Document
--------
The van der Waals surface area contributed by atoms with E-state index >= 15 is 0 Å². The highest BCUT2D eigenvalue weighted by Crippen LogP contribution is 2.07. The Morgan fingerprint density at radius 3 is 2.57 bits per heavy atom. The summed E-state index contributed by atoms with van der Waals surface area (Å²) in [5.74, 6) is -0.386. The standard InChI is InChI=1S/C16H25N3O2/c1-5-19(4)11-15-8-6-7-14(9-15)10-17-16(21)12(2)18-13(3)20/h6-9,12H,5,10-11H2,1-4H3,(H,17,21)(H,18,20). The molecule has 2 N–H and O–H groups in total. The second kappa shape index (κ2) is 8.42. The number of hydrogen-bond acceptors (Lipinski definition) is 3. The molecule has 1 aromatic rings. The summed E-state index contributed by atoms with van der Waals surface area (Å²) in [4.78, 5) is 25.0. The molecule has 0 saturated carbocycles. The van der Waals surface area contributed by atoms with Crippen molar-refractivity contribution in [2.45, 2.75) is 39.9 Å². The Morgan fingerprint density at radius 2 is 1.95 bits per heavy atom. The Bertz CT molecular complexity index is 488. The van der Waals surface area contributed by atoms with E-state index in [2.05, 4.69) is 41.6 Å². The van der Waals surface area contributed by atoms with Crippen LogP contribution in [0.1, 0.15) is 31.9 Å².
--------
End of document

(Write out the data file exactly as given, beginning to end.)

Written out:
The van der Waals surface area contributed by atoms with E-state index >= 15 is 0 Å². The highest BCUT2D eigenvalue weighted by Crippen LogP contribution is 2.07. The Morgan fingerprint density at radius 3 is 2.57 bits per heavy atom. The summed E-state index contributed by atoms with van der Waals surface area (Å²) in [5.74, 6) is -0.386. The standard InChI is InChI=1S/C16H25N3O2/c1-5-19(4)11-15-8-6-7-14(9-15)10-17-16(21)12(2)18-13(3)20/h6-9,12H,5,10-11H2,1-4H3,(H,17,21)(H,18,20). The molecule has 2 N–H and O–H groups in total. The second kappa shape index (κ2) is 8.42. The number of hydrogen-bond acceptors (Lipinski definition) is 3. The molecule has 1 aromatic rings. The summed E-state index contributed by atoms with van der Waals surface area (Å²) in [4.78, 5) is 25.0. The molecule has 0 saturated carbocycles. The van der Waals surface area contributed by atoms with Crippen molar-refractivity contribution in [2.45, 2.75) is 39.9 Å². The Morgan fingerprint density at radius 2 is 1.95 bits per heavy atom. The Bertz CT molecular complexity index is 488. The van der Waals surface area contributed by atoms with E-state index in [2.05, 4.69) is 41.6 Å². The van der Waals surface area contributed by atoms with Crippen LogP contribution in [0.1, 0.15) is 31.9 Å².